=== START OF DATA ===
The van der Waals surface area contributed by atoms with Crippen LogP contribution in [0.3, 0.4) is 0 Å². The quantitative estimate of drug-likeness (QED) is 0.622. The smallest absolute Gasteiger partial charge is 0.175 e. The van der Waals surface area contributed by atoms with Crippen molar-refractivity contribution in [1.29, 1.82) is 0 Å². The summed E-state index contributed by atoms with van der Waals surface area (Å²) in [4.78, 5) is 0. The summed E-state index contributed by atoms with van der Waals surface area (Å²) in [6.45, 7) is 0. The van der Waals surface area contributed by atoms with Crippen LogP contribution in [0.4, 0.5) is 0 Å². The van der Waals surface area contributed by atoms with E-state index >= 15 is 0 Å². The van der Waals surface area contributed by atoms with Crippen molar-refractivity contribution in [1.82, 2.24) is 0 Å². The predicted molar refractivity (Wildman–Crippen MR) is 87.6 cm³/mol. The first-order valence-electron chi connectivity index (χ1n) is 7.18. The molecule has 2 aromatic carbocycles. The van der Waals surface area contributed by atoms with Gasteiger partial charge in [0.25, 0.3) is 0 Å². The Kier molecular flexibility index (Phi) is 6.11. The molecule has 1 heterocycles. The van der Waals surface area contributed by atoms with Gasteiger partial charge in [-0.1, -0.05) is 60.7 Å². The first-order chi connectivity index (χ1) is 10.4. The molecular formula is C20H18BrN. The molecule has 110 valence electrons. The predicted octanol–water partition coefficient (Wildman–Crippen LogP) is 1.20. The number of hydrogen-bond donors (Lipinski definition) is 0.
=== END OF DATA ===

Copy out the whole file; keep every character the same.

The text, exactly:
The van der Waals surface area contributed by atoms with Crippen LogP contribution in [0.3, 0.4) is 0 Å². The quantitative estimate of drug-likeness (QED) is 0.622. The smallest absolute Gasteiger partial charge is 0.175 e. The van der Waals surface area contributed by atoms with Crippen molar-refractivity contribution in [1.29, 1.82) is 0 Å². The summed E-state index contributed by atoms with van der Waals surface area (Å²) in [4.78, 5) is 0. The summed E-state index contributed by atoms with van der Waals surface area (Å²) in [6.45, 7) is 0. The van der Waals surface area contributed by atoms with Crippen LogP contribution in [0.4, 0.5) is 0 Å². The van der Waals surface area contributed by atoms with E-state index >= 15 is 0 Å². The van der Waals surface area contributed by atoms with Crippen molar-refractivity contribution in [1.82, 2.24) is 0 Å². The predicted molar refractivity (Wildman–Crippen MR) is 87.6 cm³/mol. The first-order valence-electron chi connectivity index (χ1n) is 7.18. The molecule has 2 aromatic carbocycles. The van der Waals surface area contributed by atoms with Gasteiger partial charge in [0.25, 0.3) is 0 Å². The Kier molecular flexibility index (Phi) is 6.11. The molecule has 1 heterocycles. The van der Waals surface area contributed by atoms with Gasteiger partial charge in [-0.1, -0.05) is 60.7 Å². The first-order chi connectivity index (χ1) is 10.4. The molecular formula is C20H18BrN. The molecule has 110 valence electrons. The predicted octanol–water partition coefficient (Wildman–Crippen LogP) is 1.20. The number of hydrogen-bond donors (Lipinski definition) is 0.